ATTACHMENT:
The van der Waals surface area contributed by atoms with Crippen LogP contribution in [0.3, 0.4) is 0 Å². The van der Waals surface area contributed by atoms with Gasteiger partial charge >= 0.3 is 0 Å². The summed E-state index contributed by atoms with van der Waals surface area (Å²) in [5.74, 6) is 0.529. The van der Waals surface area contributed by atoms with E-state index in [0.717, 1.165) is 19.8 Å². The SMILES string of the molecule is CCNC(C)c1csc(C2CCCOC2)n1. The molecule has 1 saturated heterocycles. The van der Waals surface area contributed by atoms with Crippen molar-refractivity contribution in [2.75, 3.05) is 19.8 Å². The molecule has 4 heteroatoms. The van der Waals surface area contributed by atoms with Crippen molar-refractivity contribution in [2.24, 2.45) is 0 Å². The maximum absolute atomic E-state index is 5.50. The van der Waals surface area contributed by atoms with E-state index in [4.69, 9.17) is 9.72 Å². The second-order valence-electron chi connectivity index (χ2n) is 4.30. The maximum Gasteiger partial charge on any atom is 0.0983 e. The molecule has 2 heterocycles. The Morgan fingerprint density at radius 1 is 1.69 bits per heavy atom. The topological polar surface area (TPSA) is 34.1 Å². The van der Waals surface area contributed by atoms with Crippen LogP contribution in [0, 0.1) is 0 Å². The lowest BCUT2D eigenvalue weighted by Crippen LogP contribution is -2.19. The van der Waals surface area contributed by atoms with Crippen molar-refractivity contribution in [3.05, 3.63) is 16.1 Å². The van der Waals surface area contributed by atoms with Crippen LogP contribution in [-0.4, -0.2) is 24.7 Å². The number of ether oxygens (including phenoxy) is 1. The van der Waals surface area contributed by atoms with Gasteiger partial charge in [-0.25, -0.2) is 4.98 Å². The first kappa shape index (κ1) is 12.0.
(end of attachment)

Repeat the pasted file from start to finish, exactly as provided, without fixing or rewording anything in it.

The van der Waals surface area contributed by atoms with Crippen LogP contribution in [0.3, 0.4) is 0 Å². The van der Waals surface area contributed by atoms with Gasteiger partial charge >= 0.3 is 0 Å². The summed E-state index contributed by atoms with van der Waals surface area (Å²) in [5.74, 6) is 0.529. The van der Waals surface area contributed by atoms with E-state index in [0.717, 1.165) is 19.8 Å². The SMILES string of the molecule is CCNC(C)c1csc(C2CCCOC2)n1. The molecule has 1 saturated heterocycles. The van der Waals surface area contributed by atoms with Crippen molar-refractivity contribution in [2.75, 3.05) is 19.8 Å². The molecule has 4 heteroatoms. The van der Waals surface area contributed by atoms with Crippen molar-refractivity contribution in [2.24, 2.45) is 0 Å². The maximum absolute atomic E-state index is 5.50. The van der Waals surface area contributed by atoms with E-state index in [4.69, 9.17) is 9.72 Å². The second-order valence-electron chi connectivity index (χ2n) is 4.30. The maximum Gasteiger partial charge on any atom is 0.0983 e. The molecule has 2 heterocycles. The Morgan fingerprint density at radius 1 is 1.69 bits per heavy atom. The topological polar surface area (TPSA) is 34.1 Å². The van der Waals surface area contributed by atoms with Crippen LogP contribution in [0, 0.1) is 0 Å². The lowest BCUT2D eigenvalue weighted by Crippen LogP contribution is -2.19. The van der Waals surface area contributed by atoms with Crippen molar-refractivity contribution in [3.05, 3.63) is 16.1 Å². The van der Waals surface area contributed by atoms with Crippen LogP contribution in [-0.4, -0.2) is 24.7 Å². The number of ether oxygens (including phenoxy) is 1. The van der Waals surface area contributed by atoms with Gasteiger partial charge in [-0.25, -0.2) is 4.98 Å². The first kappa shape index (κ1) is 12.0.